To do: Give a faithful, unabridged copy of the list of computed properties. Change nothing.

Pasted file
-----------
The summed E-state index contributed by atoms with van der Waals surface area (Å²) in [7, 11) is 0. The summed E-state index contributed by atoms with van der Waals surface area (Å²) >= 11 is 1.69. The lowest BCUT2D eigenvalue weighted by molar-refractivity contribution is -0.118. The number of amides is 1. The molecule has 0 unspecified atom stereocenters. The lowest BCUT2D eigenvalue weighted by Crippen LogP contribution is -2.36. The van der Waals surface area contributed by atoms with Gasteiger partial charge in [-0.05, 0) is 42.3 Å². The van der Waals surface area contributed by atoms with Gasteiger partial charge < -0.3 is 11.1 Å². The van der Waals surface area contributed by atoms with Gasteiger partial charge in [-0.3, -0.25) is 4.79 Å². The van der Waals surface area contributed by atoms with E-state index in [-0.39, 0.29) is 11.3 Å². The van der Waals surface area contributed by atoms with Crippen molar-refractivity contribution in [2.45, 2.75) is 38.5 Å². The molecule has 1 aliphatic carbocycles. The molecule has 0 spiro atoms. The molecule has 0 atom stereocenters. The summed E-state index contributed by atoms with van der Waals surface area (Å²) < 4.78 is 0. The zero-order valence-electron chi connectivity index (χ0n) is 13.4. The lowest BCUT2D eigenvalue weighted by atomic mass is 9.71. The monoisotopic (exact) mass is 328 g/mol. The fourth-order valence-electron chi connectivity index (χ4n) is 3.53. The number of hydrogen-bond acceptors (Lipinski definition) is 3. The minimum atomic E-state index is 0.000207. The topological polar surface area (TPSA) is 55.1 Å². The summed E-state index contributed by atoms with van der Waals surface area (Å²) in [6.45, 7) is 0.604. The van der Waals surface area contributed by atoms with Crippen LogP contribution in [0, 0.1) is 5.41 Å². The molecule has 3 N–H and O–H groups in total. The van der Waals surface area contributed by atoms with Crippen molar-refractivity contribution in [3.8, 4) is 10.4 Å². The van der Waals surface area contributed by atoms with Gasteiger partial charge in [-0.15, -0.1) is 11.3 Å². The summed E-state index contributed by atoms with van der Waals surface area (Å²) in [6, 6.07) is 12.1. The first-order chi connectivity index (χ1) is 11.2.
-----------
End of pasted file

The summed E-state index contributed by atoms with van der Waals surface area (Å²) in [7, 11) is 0. The summed E-state index contributed by atoms with van der Waals surface area (Å²) >= 11 is 1.69. The lowest BCUT2D eigenvalue weighted by molar-refractivity contribution is -0.118. The number of amides is 1. The molecule has 0 unspecified atom stereocenters. The lowest BCUT2D eigenvalue weighted by Crippen LogP contribution is -2.36. The van der Waals surface area contributed by atoms with Gasteiger partial charge in [-0.05, 0) is 42.3 Å². The van der Waals surface area contributed by atoms with Gasteiger partial charge < -0.3 is 11.1 Å². The van der Waals surface area contributed by atoms with Gasteiger partial charge in [-0.3, -0.25) is 4.79 Å². The van der Waals surface area contributed by atoms with E-state index in [-0.39, 0.29) is 11.3 Å². The van der Waals surface area contributed by atoms with Crippen molar-refractivity contribution in [2.45, 2.75) is 38.5 Å². The molecule has 1 aliphatic carbocycles. The molecule has 0 spiro atoms. The molecule has 0 atom stereocenters. The summed E-state index contributed by atoms with van der Waals surface area (Å²) < 4.78 is 0. The zero-order valence-electron chi connectivity index (χ0n) is 13.4. The lowest BCUT2D eigenvalue weighted by atomic mass is 9.71. The monoisotopic (exact) mass is 328 g/mol. The fourth-order valence-electron chi connectivity index (χ4n) is 3.53. The number of hydrogen-bond acceptors (Lipinski definition) is 3. The minimum atomic E-state index is 0.000207. The topological polar surface area (TPSA) is 55.1 Å². The summed E-state index contributed by atoms with van der Waals surface area (Å²) in [6.45, 7) is 0.604. The van der Waals surface area contributed by atoms with Crippen LogP contribution in [0, 0.1) is 5.41 Å². The molecule has 3 N–H and O–H groups in total. The van der Waals surface area contributed by atoms with Crippen molar-refractivity contribution in [3.8, 4) is 10.4 Å². The van der Waals surface area contributed by atoms with Gasteiger partial charge in [-0.15, -0.1) is 11.3 Å². The summed E-state index contributed by atoms with van der Waals surface area (Å²) in [6, 6.07) is 12.1. The first-order chi connectivity index (χ1) is 11.2.